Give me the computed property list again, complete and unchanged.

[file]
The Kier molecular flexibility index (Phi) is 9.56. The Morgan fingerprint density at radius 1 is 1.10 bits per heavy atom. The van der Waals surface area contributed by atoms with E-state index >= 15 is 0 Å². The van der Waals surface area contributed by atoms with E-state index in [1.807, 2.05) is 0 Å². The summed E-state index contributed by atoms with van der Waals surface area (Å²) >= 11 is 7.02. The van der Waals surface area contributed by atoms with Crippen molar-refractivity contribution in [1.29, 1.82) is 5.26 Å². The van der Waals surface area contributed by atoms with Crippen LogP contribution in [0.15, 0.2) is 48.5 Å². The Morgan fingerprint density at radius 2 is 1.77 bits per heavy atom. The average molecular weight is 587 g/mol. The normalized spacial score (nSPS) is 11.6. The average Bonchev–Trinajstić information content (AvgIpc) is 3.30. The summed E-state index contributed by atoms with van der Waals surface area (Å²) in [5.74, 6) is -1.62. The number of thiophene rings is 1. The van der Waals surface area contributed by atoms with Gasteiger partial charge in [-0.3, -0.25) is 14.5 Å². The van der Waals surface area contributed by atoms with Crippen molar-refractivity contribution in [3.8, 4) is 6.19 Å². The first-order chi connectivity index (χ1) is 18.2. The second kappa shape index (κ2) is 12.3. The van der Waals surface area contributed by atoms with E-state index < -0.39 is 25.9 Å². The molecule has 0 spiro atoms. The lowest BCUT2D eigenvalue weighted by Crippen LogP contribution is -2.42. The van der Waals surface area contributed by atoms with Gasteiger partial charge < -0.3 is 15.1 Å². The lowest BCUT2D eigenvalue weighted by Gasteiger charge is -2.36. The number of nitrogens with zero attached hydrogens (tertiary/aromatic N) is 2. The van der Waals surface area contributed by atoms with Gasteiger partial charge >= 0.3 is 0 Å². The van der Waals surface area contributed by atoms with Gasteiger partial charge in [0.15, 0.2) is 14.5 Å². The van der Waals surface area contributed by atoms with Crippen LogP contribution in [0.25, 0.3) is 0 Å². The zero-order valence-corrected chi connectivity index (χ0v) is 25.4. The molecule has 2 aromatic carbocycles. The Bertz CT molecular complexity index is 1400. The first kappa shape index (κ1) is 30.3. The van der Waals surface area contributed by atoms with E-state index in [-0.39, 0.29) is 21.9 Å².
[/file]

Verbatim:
The Kier molecular flexibility index (Phi) is 9.56. The Morgan fingerprint density at radius 1 is 1.10 bits per heavy atom. The van der Waals surface area contributed by atoms with E-state index >= 15 is 0 Å². The van der Waals surface area contributed by atoms with E-state index in [1.807, 2.05) is 0 Å². The summed E-state index contributed by atoms with van der Waals surface area (Å²) >= 11 is 7.02. The van der Waals surface area contributed by atoms with Crippen molar-refractivity contribution in [1.29, 1.82) is 5.26 Å². The van der Waals surface area contributed by atoms with Crippen LogP contribution in [0.15, 0.2) is 48.5 Å². The Morgan fingerprint density at radius 2 is 1.77 bits per heavy atom. The average molecular weight is 587 g/mol. The normalized spacial score (nSPS) is 11.6. The average Bonchev–Trinajstić information content (AvgIpc) is 3.30. The summed E-state index contributed by atoms with van der Waals surface area (Å²) in [5.74, 6) is -1.62. The number of thiophene rings is 1. The van der Waals surface area contributed by atoms with Gasteiger partial charge in [-0.3, -0.25) is 14.5 Å². The van der Waals surface area contributed by atoms with Crippen molar-refractivity contribution in [3.8, 4) is 6.19 Å². The first-order chi connectivity index (χ1) is 18.2. The second kappa shape index (κ2) is 12.3. The van der Waals surface area contributed by atoms with E-state index < -0.39 is 25.9 Å². The molecule has 0 spiro atoms. The lowest BCUT2D eigenvalue weighted by Crippen LogP contribution is -2.42. The van der Waals surface area contributed by atoms with Gasteiger partial charge < -0.3 is 15.1 Å². The lowest BCUT2D eigenvalue weighted by Gasteiger charge is -2.36. The number of nitrogens with zero attached hydrogens (tertiary/aromatic N) is 2. The van der Waals surface area contributed by atoms with Gasteiger partial charge >= 0.3 is 0 Å². The van der Waals surface area contributed by atoms with Gasteiger partial charge in [0.15, 0.2) is 14.5 Å². The van der Waals surface area contributed by atoms with Crippen LogP contribution in [0.25, 0.3) is 0 Å². The zero-order valence-corrected chi connectivity index (χ0v) is 25.4. The molecule has 2 aromatic carbocycles. The Bertz CT molecular complexity index is 1400. The first kappa shape index (κ1) is 30.3. The van der Waals surface area contributed by atoms with E-state index in [-0.39, 0.29) is 21.9 Å².